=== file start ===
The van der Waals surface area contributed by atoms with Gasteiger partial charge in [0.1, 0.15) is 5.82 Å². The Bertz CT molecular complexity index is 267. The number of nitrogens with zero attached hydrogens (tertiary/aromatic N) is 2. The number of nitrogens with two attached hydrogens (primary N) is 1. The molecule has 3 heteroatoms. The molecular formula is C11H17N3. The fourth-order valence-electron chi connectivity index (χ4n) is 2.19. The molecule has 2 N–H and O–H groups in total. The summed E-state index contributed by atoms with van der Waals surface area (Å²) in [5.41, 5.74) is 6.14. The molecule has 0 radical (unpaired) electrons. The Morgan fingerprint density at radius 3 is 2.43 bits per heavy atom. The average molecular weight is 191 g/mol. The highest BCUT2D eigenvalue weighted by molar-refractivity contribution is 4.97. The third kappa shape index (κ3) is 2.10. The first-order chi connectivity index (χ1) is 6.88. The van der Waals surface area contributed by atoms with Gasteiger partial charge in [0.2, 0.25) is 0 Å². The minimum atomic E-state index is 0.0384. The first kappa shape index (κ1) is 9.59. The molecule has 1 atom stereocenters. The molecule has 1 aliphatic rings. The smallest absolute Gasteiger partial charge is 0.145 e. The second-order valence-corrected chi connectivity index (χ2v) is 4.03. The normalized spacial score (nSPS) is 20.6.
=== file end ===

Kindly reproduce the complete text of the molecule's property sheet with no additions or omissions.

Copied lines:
The van der Waals surface area contributed by atoms with Gasteiger partial charge in [0.1, 0.15) is 5.82 Å². The Bertz CT molecular complexity index is 267. The number of nitrogens with zero attached hydrogens (tertiary/aromatic N) is 2. The number of nitrogens with two attached hydrogens (primary N) is 1. The molecule has 3 heteroatoms. The molecular formula is C11H17N3. The fourth-order valence-electron chi connectivity index (χ4n) is 2.19. The molecule has 2 N–H and O–H groups in total. The summed E-state index contributed by atoms with van der Waals surface area (Å²) in [5.41, 5.74) is 6.14. The molecule has 0 radical (unpaired) electrons. The Morgan fingerprint density at radius 3 is 2.43 bits per heavy atom. The average molecular weight is 191 g/mol. The highest BCUT2D eigenvalue weighted by molar-refractivity contribution is 4.97. The third kappa shape index (κ3) is 2.10. The first-order chi connectivity index (χ1) is 6.88. The van der Waals surface area contributed by atoms with Gasteiger partial charge in [0.2, 0.25) is 0 Å². The minimum atomic E-state index is 0.0384. The first kappa shape index (κ1) is 9.59. The molecule has 1 atom stereocenters. The molecule has 1 aliphatic rings. The smallest absolute Gasteiger partial charge is 0.145 e. The second-order valence-corrected chi connectivity index (χ2v) is 4.03. The normalized spacial score (nSPS) is 20.6.